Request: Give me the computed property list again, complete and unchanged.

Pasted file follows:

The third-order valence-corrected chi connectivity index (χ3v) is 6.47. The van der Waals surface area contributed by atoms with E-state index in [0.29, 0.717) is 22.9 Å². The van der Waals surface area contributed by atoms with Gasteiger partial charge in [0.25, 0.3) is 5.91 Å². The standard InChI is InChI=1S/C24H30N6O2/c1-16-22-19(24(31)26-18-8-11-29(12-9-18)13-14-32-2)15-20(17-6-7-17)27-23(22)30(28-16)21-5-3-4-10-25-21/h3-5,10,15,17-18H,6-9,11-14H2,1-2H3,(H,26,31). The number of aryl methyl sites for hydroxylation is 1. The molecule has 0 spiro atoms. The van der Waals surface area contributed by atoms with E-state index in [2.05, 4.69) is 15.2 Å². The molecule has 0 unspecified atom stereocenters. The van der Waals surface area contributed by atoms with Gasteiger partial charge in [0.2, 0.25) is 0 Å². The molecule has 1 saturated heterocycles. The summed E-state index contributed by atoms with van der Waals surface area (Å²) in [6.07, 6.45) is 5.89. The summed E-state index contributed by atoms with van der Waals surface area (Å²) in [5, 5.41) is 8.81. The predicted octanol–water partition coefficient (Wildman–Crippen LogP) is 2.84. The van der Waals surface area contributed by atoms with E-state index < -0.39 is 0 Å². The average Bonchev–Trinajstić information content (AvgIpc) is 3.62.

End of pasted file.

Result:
The third-order valence-corrected chi connectivity index (χ3v) is 6.47. The van der Waals surface area contributed by atoms with E-state index in [0.29, 0.717) is 22.9 Å². The van der Waals surface area contributed by atoms with Gasteiger partial charge in [0.25, 0.3) is 5.91 Å². The standard InChI is InChI=1S/C24H30N6O2/c1-16-22-19(24(31)26-18-8-11-29(12-9-18)13-14-32-2)15-20(17-6-7-17)27-23(22)30(28-16)21-5-3-4-10-25-21/h3-5,10,15,17-18H,6-9,11-14H2,1-2H3,(H,26,31). The number of aryl methyl sites for hydroxylation is 1. The molecule has 0 spiro atoms. The van der Waals surface area contributed by atoms with E-state index in [2.05, 4.69) is 15.2 Å². The molecule has 0 unspecified atom stereocenters. The van der Waals surface area contributed by atoms with Gasteiger partial charge in [0.2, 0.25) is 0 Å². The molecule has 1 saturated heterocycles. The summed E-state index contributed by atoms with van der Waals surface area (Å²) in [6.07, 6.45) is 5.89. The summed E-state index contributed by atoms with van der Waals surface area (Å²) in [5, 5.41) is 8.81. The predicted octanol–water partition coefficient (Wildman–Crippen LogP) is 2.84. The van der Waals surface area contributed by atoms with E-state index < -0.39 is 0 Å². The average Bonchev–Trinajstić information content (AvgIpc) is 3.62.